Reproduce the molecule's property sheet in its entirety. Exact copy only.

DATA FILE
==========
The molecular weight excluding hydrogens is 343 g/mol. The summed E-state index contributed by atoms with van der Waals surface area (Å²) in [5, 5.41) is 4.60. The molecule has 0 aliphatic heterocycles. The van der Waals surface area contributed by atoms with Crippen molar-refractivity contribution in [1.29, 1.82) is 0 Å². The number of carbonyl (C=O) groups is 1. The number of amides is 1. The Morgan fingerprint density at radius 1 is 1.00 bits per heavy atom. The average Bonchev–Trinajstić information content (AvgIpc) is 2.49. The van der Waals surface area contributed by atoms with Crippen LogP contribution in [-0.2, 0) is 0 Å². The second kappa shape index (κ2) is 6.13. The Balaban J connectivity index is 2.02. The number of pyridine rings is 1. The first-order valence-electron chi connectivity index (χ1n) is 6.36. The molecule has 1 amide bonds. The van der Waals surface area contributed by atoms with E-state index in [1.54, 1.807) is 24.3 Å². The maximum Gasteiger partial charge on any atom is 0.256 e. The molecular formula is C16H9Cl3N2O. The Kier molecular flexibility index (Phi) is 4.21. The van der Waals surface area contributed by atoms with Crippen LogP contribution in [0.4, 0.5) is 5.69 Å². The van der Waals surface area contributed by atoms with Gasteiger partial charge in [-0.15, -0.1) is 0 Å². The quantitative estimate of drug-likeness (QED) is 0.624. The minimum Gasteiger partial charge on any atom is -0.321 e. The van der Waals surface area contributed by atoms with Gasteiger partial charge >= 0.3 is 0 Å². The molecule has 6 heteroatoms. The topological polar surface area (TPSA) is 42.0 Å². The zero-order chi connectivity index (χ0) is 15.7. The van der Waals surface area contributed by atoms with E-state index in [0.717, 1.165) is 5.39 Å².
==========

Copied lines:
The molecular weight excluding hydrogens is 343 g/mol. The summed E-state index contributed by atoms with van der Waals surface area (Å²) in [5, 5.41) is 4.60. The molecule has 0 aliphatic heterocycles. The van der Waals surface area contributed by atoms with Crippen molar-refractivity contribution in [1.29, 1.82) is 0 Å². The number of carbonyl (C=O) groups is 1. The number of amides is 1. The Morgan fingerprint density at radius 1 is 1.00 bits per heavy atom. The average Bonchev–Trinajstić information content (AvgIpc) is 2.49. The van der Waals surface area contributed by atoms with Crippen LogP contribution in [-0.2, 0) is 0 Å². The second kappa shape index (κ2) is 6.13. The Balaban J connectivity index is 2.02. The number of pyridine rings is 1. The first-order valence-electron chi connectivity index (χ1n) is 6.36. The molecule has 1 amide bonds. The van der Waals surface area contributed by atoms with E-state index in [1.54, 1.807) is 24.3 Å². The maximum Gasteiger partial charge on any atom is 0.256 e. The molecular formula is C16H9Cl3N2O. The Kier molecular flexibility index (Phi) is 4.21. The van der Waals surface area contributed by atoms with Crippen LogP contribution in [0.4, 0.5) is 5.69 Å². The van der Waals surface area contributed by atoms with Gasteiger partial charge in [-0.15, -0.1) is 0 Å². The quantitative estimate of drug-likeness (QED) is 0.624. The minimum Gasteiger partial charge on any atom is -0.321 e. The van der Waals surface area contributed by atoms with Gasteiger partial charge >= 0.3 is 0 Å². The molecule has 6 heteroatoms. The topological polar surface area (TPSA) is 42.0 Å². The zero-order chi connectivity index (χ0) is 15.7. The van der Waals surface area contributed by atoms with E-state index in [0.717, 1.165) is 5.39 Å².